By Norman (Otis) Richmond
I remember asking Denzel Washington once during a Toronto International Film Festival interview who would he prefer to play, Toussaint Louverture, Henri Christophe or Jean-Jacques Dessalines?
Washington laughed and said, “If it was left to me I’d play Dessalines.” I had recently read in a radical American newspaper that Washington had just finished reading C.L.R. James’ classic The Black Jacobins.
Black History Month must be updated for the 21st century. February should be the month that we re-double our struggle against imperialism and white supremacy and for reparations for slavery, the slave trade and colonialism. In February – and every month – we should also call on boards of education to put James’ book about the Haitian revolution on the curriculum.
A growing minority prefers the term African Liberation Month. El Jones of Halifax, Nova Scotia, has gone on record in support of the term African Liberation Month. Richard B. Moore, the great Barbadian revolutionary and author of the book The Name Negro: Its Origin and Evil Use was clear on the issue of naming people and historical events. Moore always maintained that dogs and slaves are named by their masters; free people name themselves.
Where did the idea of Black History Month come from? Did it drop from the skies? No. Was it conceived in the lab of a mad African scientist? Wrong again. Personally, I’m tired of hearing uninformed people remark: “They give us the coldest and shortest month of the year to celebrate Black History Month.”
First of all, they didn’t give us anything. The great African American historian Carter G. Woodson, his organization – the Association for the Study of Negro Life and History, formed in 1915 – and the masses of African people in the U.S. and Canada forced the system to recognize the contribution of Africans to the world. Woodson’s organization came into existence only 30 years after the Berlin Conference, where European colonial powers carved up Africa like a Thanksgiving turkey.
Why did Woodson pick February as the time to commemorate Africa’s many gifts to humanity? Says John Henrik Clarke in Africans At the Crossroads: Notes For An African World Revolution: “Black History Week comes each year about the second Sunday in February, the objective being to select the week that will include both Feb. 12, the birth of Abraham Lincoln, and Feb.14, the date Frederick Douglass calculated to have been his natal day. Sometimes the celebrations can include one day, in which case Douglass’ date gets preference.”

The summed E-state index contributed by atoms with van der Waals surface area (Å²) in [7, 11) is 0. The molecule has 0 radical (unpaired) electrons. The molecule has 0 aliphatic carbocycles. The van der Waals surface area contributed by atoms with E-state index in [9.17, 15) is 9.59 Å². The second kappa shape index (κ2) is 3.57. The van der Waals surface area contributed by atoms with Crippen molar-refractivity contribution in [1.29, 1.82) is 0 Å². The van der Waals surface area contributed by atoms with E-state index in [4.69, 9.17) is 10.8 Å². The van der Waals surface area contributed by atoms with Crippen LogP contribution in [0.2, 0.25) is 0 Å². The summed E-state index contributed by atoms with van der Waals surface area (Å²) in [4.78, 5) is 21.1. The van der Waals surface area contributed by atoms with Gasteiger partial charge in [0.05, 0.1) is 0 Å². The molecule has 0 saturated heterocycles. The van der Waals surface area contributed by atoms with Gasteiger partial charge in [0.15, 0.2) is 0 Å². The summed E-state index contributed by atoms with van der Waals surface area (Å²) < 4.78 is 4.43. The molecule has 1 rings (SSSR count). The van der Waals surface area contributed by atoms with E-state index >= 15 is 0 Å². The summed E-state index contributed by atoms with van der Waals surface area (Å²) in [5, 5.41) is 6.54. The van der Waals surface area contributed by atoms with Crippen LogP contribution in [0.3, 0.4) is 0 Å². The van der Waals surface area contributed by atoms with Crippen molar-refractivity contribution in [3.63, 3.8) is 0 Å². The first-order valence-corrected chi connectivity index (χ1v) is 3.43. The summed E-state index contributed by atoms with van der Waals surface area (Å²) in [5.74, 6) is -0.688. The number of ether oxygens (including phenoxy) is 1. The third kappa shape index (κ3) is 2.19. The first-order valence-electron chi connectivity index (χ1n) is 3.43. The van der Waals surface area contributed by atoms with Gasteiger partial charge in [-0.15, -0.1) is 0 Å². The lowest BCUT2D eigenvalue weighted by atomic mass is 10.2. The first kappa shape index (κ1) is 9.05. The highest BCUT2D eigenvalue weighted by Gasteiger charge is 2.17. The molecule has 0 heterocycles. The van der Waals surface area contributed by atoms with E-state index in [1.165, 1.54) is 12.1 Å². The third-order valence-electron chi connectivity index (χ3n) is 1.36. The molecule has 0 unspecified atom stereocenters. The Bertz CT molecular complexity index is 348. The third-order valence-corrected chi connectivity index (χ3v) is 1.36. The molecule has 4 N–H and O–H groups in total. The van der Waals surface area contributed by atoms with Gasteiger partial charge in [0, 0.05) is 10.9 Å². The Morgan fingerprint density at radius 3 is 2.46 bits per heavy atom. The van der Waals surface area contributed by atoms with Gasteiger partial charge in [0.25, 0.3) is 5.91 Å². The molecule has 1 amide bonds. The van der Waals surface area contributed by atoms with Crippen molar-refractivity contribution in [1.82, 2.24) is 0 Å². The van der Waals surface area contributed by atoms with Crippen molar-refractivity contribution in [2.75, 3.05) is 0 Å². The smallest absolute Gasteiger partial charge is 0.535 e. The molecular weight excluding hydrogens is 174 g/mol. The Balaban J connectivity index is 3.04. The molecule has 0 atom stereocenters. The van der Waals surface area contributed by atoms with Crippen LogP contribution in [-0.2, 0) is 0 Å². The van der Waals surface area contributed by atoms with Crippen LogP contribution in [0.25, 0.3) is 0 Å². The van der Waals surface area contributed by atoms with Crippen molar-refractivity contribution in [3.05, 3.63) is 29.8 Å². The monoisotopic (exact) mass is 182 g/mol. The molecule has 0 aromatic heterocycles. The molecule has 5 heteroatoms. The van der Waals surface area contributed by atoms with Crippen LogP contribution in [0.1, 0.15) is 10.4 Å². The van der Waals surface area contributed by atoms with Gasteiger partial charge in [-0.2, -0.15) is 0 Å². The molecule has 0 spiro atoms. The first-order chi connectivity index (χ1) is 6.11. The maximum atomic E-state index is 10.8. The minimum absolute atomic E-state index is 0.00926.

February never was meant to be the only month African people reflected on their past. Clarke states, “The aim is not to enter upon one week’s study of Black people’s place in history. Rather, the celebration should represent the culmination of a systematic study of Black people throughout the year.
“Initially, the observance consisted of public exercises emphasizing the salient facts brought to light by researchers and publications of the association during the first 11 years of its existence. The observance was widely supported among Black Americans in schools, churches and clubs. Gradually, the movement found support among other ethnic groups and institutions in America and abroad.”
The time has come to update Woodson’s idea. As activist / scholar Abdul Akalimat has pointed out: “Some of us have been promoting the notion that it was important to move from negro to Black, from week to month and now it is time to move from general notion of history to the specific theme of Black history which is liberation.”
The question is history for what? The answer is for liberation. In Toronto people like Jean Daniels, Dr. Dan Hill Sr., Jean Augustine and Rosemary Sadler have kept the history of African people alive.
We as a people like all human beings have a right to determine what we call events that deal with our own history.